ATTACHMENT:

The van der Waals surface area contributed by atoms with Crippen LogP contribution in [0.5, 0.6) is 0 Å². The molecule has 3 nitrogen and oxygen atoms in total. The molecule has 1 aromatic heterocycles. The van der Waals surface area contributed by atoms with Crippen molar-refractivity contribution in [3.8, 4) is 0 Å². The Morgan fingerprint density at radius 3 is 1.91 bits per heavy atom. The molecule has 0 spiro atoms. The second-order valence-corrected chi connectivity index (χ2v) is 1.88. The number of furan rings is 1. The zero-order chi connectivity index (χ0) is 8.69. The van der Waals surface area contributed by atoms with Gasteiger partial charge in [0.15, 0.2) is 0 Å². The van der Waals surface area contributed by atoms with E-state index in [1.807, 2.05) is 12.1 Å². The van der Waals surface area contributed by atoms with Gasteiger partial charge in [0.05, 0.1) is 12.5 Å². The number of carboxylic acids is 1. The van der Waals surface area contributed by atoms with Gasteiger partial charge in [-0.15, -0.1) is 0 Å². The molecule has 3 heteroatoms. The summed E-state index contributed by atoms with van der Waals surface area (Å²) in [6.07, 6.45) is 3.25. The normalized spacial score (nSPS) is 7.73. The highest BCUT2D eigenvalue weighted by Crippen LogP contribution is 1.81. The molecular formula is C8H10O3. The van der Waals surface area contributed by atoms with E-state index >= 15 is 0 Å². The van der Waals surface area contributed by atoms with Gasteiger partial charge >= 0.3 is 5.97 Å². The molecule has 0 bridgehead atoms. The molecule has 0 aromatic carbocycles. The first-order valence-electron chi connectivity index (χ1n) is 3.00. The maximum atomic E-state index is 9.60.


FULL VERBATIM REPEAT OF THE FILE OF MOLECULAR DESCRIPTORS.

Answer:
The van der Waals surface area contributed by atoms with Crippen LogP contribution in [0.5, 0.6) is 0 Å². The molecule has 3 nitrogen and oxygen atoms in total. The molecule has 1 aromatic heterocycles. The van der Waals surface area contributed by atoms with Crippen molar-refractivity contribution in [3.8, 4) is 0 Å². The Morgan fingerprint density at radius 3 is 1.91 bits per heavy atom. The molecule has 0 spiro atoms. The second-order valence-corrected chi connectivity index (χ2v) is 1.88. The number of furan rings is 1. The zero-order chi connectivity index (χ0) is 8.69. The van der Waals surface area contributed by atoms with Gasteiger partial charge in [0.15, 0.2) is 0 Å². The van der Waals surface area contributed by atoms with E-state index in [1.807, 2.05) is 12.1 Å². The van der Waals surface area contributed by atoms with Gasteiger partial charge in [0.05, 0.1) is 12.5 Å². The number of carboxylic acids is 1. The van der Waals surface area contributed by atoms with Gasteiger partial charge in [-0.15, -0.1) is 0 Å². The molecule has 3 heteroatoms. The summed E-state index contributed by atoms with van der Waals surface area (Å²) in [6.07, 6.45) is 3.25. The normalized spacial score (nSPS) is 7.73. The highest BCUT2D eigenvalue weighted by Crippen LogP contribution is 1.81. The molecular formula is C8H10O3. The van der Waals surface area contributed by atoms with E-state index >= 15 is 0 Å². The van der Waals surface area contributed by atoms with Gasteiger partial charge >= 0.3 is 5.97 Å². The molecule has 0 bridgehead atoms. The molecule has 0 aromatic carbocycles. The first-order valence-electron chi connectivity index (χ1n) is 3.00. The maximum atomic E-state index is 9.60.